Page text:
Damn you for not understanding this movie. I respect your opinions guys, but I’m in a state of shock that so little… if any… of you actually picked it up, got under the skin of the movie. I fear this film is headed for a fate worse than 2001. Worse than Blade Runner, a film that is absolute and total pablum yet you geeks claim to keep seeing something special in it. And you know what, in today’s information age, I am saving your reviews, all of them. Don’t even think about altering your reviews if this film ends up, by miracles, becoming a classic.


Critics have smacked down the final act of “AI” almost universally. It is, without a doubt, the heart and soul of the film, and the very best part. No, it is not 2001-esque in its mystery and presentation… it is, in fact, crystal clear. It feels like 100% Spielberg in its tone, but I swear it’s 100% Kubrick in its design, its execution, its meaning. The film has an ending that seems almost too Disney. Look closer, I dare you. I double damning dare you.


I have reached a verdict on this… it is Kubrick as channelled by Spielberg, and successfully. Everything, down to the mattes and the camera blocking, has Kubrick’s late fingerprints on them. Spielberg lets the camera move a little more, actually gets real performances out of his actors, and controls the effects. Utterly perfect. Kubrick had more than 15 years to develop the entire template for Steven to take and run with. He does just that. Congratulations.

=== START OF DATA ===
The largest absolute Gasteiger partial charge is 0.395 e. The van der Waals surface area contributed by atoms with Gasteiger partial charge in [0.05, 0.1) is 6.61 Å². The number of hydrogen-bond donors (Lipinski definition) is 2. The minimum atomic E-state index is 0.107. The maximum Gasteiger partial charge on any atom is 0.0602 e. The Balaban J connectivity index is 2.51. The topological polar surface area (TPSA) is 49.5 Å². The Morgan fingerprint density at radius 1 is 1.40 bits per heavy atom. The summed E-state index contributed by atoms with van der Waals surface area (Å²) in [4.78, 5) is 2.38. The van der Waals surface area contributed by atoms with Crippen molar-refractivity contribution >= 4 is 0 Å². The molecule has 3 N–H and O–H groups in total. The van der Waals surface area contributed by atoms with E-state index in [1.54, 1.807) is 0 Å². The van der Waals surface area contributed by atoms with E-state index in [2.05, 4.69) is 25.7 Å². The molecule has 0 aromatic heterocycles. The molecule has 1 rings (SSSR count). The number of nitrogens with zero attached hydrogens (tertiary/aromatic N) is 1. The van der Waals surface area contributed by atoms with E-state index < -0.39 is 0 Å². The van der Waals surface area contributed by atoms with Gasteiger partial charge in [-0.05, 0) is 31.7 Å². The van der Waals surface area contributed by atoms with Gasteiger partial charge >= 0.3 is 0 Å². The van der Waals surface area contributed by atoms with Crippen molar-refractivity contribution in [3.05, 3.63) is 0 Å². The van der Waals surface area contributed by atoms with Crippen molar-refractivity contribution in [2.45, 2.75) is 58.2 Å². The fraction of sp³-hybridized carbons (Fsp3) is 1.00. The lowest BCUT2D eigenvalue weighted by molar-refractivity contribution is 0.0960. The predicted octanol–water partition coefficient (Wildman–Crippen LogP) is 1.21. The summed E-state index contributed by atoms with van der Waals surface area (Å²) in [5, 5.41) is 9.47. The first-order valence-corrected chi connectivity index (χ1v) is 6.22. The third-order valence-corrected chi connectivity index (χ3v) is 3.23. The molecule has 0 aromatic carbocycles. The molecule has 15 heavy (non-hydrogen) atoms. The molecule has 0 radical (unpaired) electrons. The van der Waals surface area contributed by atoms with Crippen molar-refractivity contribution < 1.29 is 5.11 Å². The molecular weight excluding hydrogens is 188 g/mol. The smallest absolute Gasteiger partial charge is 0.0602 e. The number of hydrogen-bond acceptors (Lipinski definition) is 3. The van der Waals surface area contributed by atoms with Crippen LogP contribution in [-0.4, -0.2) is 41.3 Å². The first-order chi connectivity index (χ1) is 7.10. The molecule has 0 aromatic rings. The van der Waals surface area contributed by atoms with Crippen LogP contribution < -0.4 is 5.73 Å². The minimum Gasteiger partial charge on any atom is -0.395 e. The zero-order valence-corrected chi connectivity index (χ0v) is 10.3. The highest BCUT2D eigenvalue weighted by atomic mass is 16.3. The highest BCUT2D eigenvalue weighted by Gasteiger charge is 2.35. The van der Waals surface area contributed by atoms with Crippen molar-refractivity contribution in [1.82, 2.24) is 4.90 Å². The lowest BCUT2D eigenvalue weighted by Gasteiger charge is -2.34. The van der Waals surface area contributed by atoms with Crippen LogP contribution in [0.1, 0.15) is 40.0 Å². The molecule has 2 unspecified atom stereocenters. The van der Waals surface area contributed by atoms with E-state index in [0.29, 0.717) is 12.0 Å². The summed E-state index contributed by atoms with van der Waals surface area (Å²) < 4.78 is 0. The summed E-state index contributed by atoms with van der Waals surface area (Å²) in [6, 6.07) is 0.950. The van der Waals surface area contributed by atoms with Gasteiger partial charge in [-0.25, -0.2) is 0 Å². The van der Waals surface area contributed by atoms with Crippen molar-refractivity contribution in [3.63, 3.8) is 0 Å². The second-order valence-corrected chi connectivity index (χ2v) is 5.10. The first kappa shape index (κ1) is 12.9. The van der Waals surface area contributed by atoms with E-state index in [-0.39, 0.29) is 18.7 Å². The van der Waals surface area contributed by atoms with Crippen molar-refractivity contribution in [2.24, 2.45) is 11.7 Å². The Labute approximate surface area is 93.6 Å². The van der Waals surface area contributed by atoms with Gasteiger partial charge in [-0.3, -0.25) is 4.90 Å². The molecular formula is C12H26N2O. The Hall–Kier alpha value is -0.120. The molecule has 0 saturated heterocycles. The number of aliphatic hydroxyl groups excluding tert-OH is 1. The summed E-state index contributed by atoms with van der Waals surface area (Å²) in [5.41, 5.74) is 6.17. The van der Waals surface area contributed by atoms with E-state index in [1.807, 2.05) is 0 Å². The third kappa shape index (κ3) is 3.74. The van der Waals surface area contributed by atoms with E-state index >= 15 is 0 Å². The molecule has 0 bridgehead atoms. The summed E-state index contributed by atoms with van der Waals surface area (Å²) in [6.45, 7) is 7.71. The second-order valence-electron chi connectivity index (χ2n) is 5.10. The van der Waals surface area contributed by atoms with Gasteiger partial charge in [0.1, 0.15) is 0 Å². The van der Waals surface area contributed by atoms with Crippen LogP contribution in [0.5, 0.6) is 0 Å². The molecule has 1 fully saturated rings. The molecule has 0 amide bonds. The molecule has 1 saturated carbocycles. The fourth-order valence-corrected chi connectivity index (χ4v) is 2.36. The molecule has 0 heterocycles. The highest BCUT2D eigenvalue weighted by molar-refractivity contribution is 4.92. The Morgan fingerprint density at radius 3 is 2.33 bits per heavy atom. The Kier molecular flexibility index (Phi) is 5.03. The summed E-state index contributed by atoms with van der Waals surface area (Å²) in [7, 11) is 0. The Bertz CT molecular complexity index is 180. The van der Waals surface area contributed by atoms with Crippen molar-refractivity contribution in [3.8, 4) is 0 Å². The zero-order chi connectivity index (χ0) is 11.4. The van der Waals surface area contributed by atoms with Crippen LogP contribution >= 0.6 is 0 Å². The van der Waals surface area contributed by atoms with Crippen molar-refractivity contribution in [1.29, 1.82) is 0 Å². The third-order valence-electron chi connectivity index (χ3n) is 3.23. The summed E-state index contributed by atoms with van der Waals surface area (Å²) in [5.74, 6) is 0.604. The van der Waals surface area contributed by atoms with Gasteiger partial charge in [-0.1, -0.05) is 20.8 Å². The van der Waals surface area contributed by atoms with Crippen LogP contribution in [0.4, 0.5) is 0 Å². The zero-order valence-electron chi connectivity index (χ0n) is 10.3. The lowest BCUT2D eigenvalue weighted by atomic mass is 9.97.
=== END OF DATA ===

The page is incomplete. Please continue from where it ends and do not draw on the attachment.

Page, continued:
I am one critic who will bestow this film upon my best of all time. There are maybe five of you who know how picky, how ruthless, how cruel I am to films. The rest of you don’t know me well enough to understand how impressed I have to be with a film to even acknowledge its existence. And I’ve read all your critics’ reviews… I stand alone to tell you that they are all missing the pieces. They are not wrong, but they have not seen the same film I have. And that is a damn shame. I can’t really recommend the film, because I doubt you’ll side with me, I doubt you’ll see what I saw, what Spielberg saw. It’s just that, this once, I wish you could.

And damn you, Steven Spielberg, for making a masterpiece that no one may ever know about.

This rant is wild, it’s unfocused, and its from the heart. I thank you for reading up to this point, and I will try and be more concise in the future when I am more coherent. In the meantime, extract from the above mess as you will.